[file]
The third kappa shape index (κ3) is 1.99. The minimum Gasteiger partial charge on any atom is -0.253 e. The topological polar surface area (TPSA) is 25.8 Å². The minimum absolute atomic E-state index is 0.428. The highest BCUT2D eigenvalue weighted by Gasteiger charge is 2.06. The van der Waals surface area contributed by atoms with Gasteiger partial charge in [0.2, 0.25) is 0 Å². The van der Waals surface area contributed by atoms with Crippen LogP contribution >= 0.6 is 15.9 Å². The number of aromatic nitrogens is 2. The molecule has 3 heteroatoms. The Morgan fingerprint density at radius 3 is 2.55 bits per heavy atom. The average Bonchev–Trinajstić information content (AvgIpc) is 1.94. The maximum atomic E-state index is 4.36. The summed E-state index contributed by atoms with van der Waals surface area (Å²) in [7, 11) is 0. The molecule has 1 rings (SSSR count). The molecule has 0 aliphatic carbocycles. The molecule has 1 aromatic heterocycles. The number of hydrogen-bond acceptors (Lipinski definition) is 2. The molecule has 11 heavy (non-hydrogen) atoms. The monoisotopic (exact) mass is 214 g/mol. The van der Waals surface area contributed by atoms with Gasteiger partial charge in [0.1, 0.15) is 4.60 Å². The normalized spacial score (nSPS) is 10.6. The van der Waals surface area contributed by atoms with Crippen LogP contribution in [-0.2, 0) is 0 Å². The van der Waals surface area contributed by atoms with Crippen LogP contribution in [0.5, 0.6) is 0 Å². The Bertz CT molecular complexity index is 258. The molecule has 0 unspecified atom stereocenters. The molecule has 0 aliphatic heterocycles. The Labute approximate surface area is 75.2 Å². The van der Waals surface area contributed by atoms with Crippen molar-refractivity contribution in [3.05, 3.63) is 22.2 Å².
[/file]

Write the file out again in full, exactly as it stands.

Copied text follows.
The third kappa shape index (κ3) is 1.99. The minimum Gasteiger partial charge on any atom is -0.253 e. The topological polar surface area (TPSA) is 25.8 Å². The minimum absolute atomic E-state index is 0.428. The highest BCUT2D eigenvalue weighted by Gasteiger charge is 2.06. The van der Waals surface area contributed by atoms with Gasteiger partial charge in [0.2, 0.25) is 0 Å². The van der Waals surface area contributed by atoms with Crippen LogP contribution >= 0.6 is 15.9 Å². The number of aromatic nitrogens is 2. The molecule has 3 heteroatoms. The Morgan fingerprint density at radius 3 is 2.55 bits per heavy atom. The average Bonchev–Trinajstić information content (AvgIpc) is 1.94. The maximum atomic E-state index is 4.36. The summed E-state index contributed by atoms with van der Waals surface area (Å²) in [7, 11) is 0. The molecule has 1 rings (SSSR count). The molecule has 0 aliphatic carbocycles. The molecule has 1 aromatic heterocycles. The number of hydrogen-bond acceptors (Lipinski definition) is 2. The molecule has 11 heavy (non-hydrogen) atoms. The monoisotopic (exact) mass is 214 g/mol. The van der Waals surface area contributed by atoms with Gasteiger partial charge in [0.1, 0.15) is 4.60 Å². The normalized spacial score (nSPS) is 10.6. The van der Waals surface area contributed by atoms with Crippen LogP contribution in [-0.2, 0) is 0 Å². The van der Waals surface area contributed by atoms with Crippen LogP contribution in [0.5, 0.6) is 0 Å². The Bertz CT molecular complexity index is 258. The molecule has 0 unspecified atom stereocenters. The molecule has 0 aliphatic heterocycles. The Labute approximate surface area is 75.2 Å². The van der Waals surface area contributed by atoms with Crippen molar-refractivity contribution in [3.05, 3.63) is 22.2 Å².